I can see how. The room is just steps from the turquoise waters and champagne sands. It features chic cream furnishings, parquet flooring and coral artwork.

I’m told one current British guest, aged 28, has been coming here every year since he was two (the current record holders are a Belgian couple who have returned 86 times). 

The hotel may have the best beach on the island but it’s the outstanding service that sets it apart. Many of the staff have been with the hotel for decades. Sobron, who joined the hotel right out of college, is one of them. 

Harriet finds 'British travellers are everywhere' at the Shangri-La Le Touessrok (pictured above)

Harriet says that British travellers are all around the Shangri-La Le Touessrok (pictured below).

Pictured is the Mauritian island Ile aux Cerfs, which features a world-class 18-hole golf course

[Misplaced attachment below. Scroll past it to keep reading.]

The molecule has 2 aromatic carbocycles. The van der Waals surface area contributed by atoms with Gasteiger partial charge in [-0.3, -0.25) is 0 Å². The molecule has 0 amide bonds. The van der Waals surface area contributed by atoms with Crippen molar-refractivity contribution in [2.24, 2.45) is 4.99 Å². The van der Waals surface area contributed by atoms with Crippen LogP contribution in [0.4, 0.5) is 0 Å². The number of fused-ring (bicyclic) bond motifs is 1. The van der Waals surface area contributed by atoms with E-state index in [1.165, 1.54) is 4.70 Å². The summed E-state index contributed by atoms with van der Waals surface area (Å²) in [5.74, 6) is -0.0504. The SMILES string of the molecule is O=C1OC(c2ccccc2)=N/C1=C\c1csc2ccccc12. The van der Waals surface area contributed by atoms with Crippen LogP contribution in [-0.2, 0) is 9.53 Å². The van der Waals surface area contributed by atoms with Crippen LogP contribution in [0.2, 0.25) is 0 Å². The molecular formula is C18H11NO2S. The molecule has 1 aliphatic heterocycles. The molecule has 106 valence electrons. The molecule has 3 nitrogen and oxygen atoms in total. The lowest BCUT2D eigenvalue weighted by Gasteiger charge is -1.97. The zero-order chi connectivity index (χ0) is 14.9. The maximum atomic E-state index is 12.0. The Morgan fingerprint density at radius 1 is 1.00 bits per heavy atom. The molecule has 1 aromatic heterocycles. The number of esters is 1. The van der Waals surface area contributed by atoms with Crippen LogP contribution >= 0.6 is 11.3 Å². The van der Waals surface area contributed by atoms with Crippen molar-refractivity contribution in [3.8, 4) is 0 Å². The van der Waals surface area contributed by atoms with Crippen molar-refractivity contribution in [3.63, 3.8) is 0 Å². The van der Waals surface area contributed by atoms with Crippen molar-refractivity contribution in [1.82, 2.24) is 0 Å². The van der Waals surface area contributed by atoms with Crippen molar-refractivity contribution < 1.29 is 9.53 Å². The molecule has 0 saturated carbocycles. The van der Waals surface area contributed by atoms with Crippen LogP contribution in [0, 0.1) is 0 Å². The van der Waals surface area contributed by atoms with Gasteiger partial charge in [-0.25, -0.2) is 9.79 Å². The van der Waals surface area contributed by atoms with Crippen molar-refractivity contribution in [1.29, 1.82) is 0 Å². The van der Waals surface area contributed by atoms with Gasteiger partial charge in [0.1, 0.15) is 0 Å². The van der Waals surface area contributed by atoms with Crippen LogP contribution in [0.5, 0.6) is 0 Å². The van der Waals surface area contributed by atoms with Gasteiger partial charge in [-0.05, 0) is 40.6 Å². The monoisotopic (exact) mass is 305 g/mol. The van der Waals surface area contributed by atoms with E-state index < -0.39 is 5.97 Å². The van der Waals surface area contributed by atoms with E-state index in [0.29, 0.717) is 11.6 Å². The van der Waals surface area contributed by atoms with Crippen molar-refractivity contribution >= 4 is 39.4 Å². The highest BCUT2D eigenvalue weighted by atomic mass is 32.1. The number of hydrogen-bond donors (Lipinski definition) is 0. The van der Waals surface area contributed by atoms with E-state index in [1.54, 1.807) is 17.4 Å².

Pictured is the Mauritian Island Ile aux Cerfs which boasts a world-class 18 hole golf course


With proof of a negative PCR test within 72 hours of departure, fully-vaccinated travelers can enter Mauritius unassisted.

Covid travel insurance must be provided by the traveller.

Antigen tests must taken upon arrival at the hotel (day 0, day 5, and day 0).

All travellers must fill out and print five health forms available at mauritiustravelform.com before travel.

The exemption for under-18s is not mandatory, but they must follow the same testing requirements. Children younger than six years can receive an oropharyngeal sweep.

For more information, visit mauritiusnow.com

Even during peak season, there is an average of 3.5 members of staff per guest, and each one knows every guest’s name. I’m delightfully greeted as ‘Miss Sim’ everywhere I go, with a hand to the heart and bowed head. Every door is open; every glass is filled.